Since it’s officially fall, I can confidently say that summer 2014 will go down in the books as the summer in which my triathlon season did not go according to (my) plans. At the risk of stating the painfully obvious: I didn’t have a 2014 triathlon season. I could tell you about how I lost an entire season because I blew my nose too much, reinjured my round window membrane, struggled through debilitating imbalance and motion intolerance, experienced disturbing hearing changes, and raked up a wonderful sum of medical bills, but I’ll spare you the details.
Instead, in light of recently starting with a new coach, I have done a lot of thinking about my past coaches. I have come to better recognize the significant contributions of these individuals to my development as an athlete and a person. Nothing I can ever say or do will be able to fully express the gratitude I feel towards these individuals for their role in my life. If you are one of these people and are reading my blog - thank you.
Jim Callahan first coached me at the age of six-ish at Brookside Country Club. I spent my summers swimming there and winning year-end awards like “pacemaker award” and “coaches award” because I worked hard but was never good enough to get MVP. Jim is therefore my longest running coach, as he was also my high school coach and post-high school Masters coach when I’m back in Worthington. Jim wakes up before 5:00 am every day all winter in order to swim, often alone, because he loves swimming. To this day, my very best athletic memories are watching the summer sunrises from the Brookside pool as I swam alongside Jim’s group of masters’ swimmers. Jim taught me how to love my sport.
A lot of people don’t know – or forget – that I grew up playing tennis. I still think that tennis was probably the best outlet for my love of competition because it’s a relentless one-on-one mental battle with your opponent. My coaches Brian Heil and Sara White Quart taught me how to read an opponent’s weaknesses and how to use my strengths to strategically exploit them. They taught me how to remain calm and even-keeled whether I was winning or losing and how to manipulate the pace of play to my advantage. I beat a lot of girls who were better than me because I out-competed them. As a high school junior, I got a letter of apology from a player who had grown so angry at my tactical play that she cursed me out. Several times. Brian and White-y taught me how to be a competitor.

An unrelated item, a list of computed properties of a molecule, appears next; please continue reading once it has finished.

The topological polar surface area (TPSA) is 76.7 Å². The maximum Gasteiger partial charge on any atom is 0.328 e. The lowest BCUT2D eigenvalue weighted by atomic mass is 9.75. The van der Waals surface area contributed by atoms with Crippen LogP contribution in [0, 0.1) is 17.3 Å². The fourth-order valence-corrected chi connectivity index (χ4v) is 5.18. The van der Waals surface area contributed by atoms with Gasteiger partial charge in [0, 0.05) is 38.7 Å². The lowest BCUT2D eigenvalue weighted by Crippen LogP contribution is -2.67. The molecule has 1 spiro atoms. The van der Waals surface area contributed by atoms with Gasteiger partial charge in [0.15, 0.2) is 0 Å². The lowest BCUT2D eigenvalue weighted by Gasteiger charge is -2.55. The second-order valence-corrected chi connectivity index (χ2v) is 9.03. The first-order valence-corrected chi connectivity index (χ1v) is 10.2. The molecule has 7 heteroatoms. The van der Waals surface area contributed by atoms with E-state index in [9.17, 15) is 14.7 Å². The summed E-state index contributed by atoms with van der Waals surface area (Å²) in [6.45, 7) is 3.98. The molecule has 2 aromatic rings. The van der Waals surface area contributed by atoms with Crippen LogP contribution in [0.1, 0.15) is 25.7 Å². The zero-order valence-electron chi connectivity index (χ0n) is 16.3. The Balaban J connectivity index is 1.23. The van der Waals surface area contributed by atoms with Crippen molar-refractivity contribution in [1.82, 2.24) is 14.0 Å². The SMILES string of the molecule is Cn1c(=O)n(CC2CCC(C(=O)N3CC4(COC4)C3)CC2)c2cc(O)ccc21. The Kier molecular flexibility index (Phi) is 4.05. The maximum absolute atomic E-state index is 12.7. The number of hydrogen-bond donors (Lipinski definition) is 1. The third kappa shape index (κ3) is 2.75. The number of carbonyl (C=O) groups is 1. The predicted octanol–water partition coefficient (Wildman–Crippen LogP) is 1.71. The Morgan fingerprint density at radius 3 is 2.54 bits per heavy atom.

I still remember the fateful night in July 2007 when Steve Taylor called me at 8:30pm asking me to join the cross country team at the University of Richmond, where I would be starting as a freshman the following month. I was already in bed, as I was getting up the next morning to swim with Jim. I ran all four years under Lori and Steve Taylor. I think they were the first coaches to really see athletic potential in me beyond anything I could imagine. With Lori, I laughed and I cried, I weathered the highs and the lows of college, and I grew into an adult. I gained an ability to focus on workouts with a new level of intensity and learned to consistently hit times in practice regardless of what was happening in my life outside the track. The Taylors taught me how to be an elite athlete.
Michael Harlow was my first triathlon coach. It was under his guidance that I learned how to properly structure a workout week that balanced the three sports. He navigated with me the transition from college athlete with a daily team practice to pharmacy school athlete training alone in the middle of winter. I made my transition to racing at the professional level under Michael, and he made me believe that I could actually compete with the best in big races. And through all of that, he became to me a friend, a mentor, and a Brother in Christ. Michael taught me how to be a professional triathlete.
When Michael transitioned away from day-to-day coaching, I felt as though the loss of my coach added insult to my summer of injury. I went through my life-changes playlist, blasting “my world is changing/it’s rearranging”; “and I can’t really tell you what I’m going to do”; “life’s about changing/nothing ever stays the same”. Then, something great happened. I remembered another song that mentions change. “I keep on thinking things will never change/keep on thinking things will never be the same”. Yes, I actually watched Vitamin C’s “Graduation” music video. I didn’t stop there, either. My throwback to the 2000s ultimately left me home alone, blasting, at full volume, “it’s my life before me/got this feeling that I can’t go back/Life goes on”. And that, folks, is when I finally started laughing. Hard. And I knew that it was time to start the transition to a new coach. But that’s a blog post for another day (spoiler alert: he’s awesome).